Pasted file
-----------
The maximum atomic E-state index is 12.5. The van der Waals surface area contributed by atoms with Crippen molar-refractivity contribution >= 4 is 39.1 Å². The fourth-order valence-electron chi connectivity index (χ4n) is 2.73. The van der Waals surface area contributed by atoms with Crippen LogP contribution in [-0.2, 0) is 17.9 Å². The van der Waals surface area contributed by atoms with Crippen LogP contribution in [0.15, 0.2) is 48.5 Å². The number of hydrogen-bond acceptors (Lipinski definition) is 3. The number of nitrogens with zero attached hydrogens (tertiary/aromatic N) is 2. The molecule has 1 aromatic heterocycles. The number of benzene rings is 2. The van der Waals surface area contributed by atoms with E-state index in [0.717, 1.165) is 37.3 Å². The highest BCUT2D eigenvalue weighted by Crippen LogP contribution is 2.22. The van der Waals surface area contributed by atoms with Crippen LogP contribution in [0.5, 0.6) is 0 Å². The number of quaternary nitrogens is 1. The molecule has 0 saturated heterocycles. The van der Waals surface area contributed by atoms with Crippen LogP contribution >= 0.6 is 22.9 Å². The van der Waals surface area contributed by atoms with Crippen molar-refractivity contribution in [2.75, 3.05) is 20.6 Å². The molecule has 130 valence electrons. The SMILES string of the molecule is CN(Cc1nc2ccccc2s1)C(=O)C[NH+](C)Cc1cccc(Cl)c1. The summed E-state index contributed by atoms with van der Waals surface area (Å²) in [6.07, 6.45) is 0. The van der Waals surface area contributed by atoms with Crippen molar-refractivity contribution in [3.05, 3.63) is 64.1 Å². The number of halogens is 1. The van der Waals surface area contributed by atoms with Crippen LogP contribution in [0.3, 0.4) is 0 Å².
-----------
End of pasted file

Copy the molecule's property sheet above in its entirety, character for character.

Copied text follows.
The maximum atomic E-state index is 12.5. The van der Waals surface area contributed by atoms with Crippen molar-refractivity contribution >= 4 is 39.1 Å². The fourth-order valence-electron chi connectivity index (χ4n) is 2.73. The van der Waals surface area contributed by atoms with Crippen LogP contribution in [-0.2, 0) is 17.9 Å². The van der Waals surface area contributed by atoms with Crippen LogP contribution in [0.15, 0.2) is 48.5 Å². The number of hydrogen-bond acceptors (Lipinski definition) is 3. The number of nitrogens with zero attached hydrogens (tertiary/aromatic N) is 2. The molecule has 1 aromatic heterocycles. The number of benzene rings is 2. The van der Waals surface area contributed by atoms with E-state index in [0.717, 1.165) is 37.3 Å². The highest BCUT2D eigenvalue weighted by Crippen LogP contribution is 2.22. The van der Waals surface area contributed by atoms with Crippen LogP contribution in [0.5, 0.6) is 0 Å². The number of quaternary nitrogens is 1. The molecule has 0 saturated heterocycles. The van der Waals surface area contributed by atoms with Crippen LogP contribution >= 0.6 is 22.9 Å². The van der Waals surface area contributed by atoms with Crippen molar-refractivity contribution in [2.75, 3.05) is 20.6 Å². The molecule has 130 valence electrons. The SMILES string of the molecule is CN(Cc1nc2ccccc2s1)C(=O)C[NH+](C)Cc1cccc(Cl)c1. The summed E-state index contributed by atoms with van der Waals surface area (Å²) in [6.07, 6.45) is 0. The van der Waals surface area contributed by atoms with Crippen molar-refractivity contribution in [3.05, 3.63) is 64.1 Å². The number of halogens is 1. The van der Waals surface area contributed by atoms with Crippen LogP contribution in [0.3, 0.4) is 0 Å².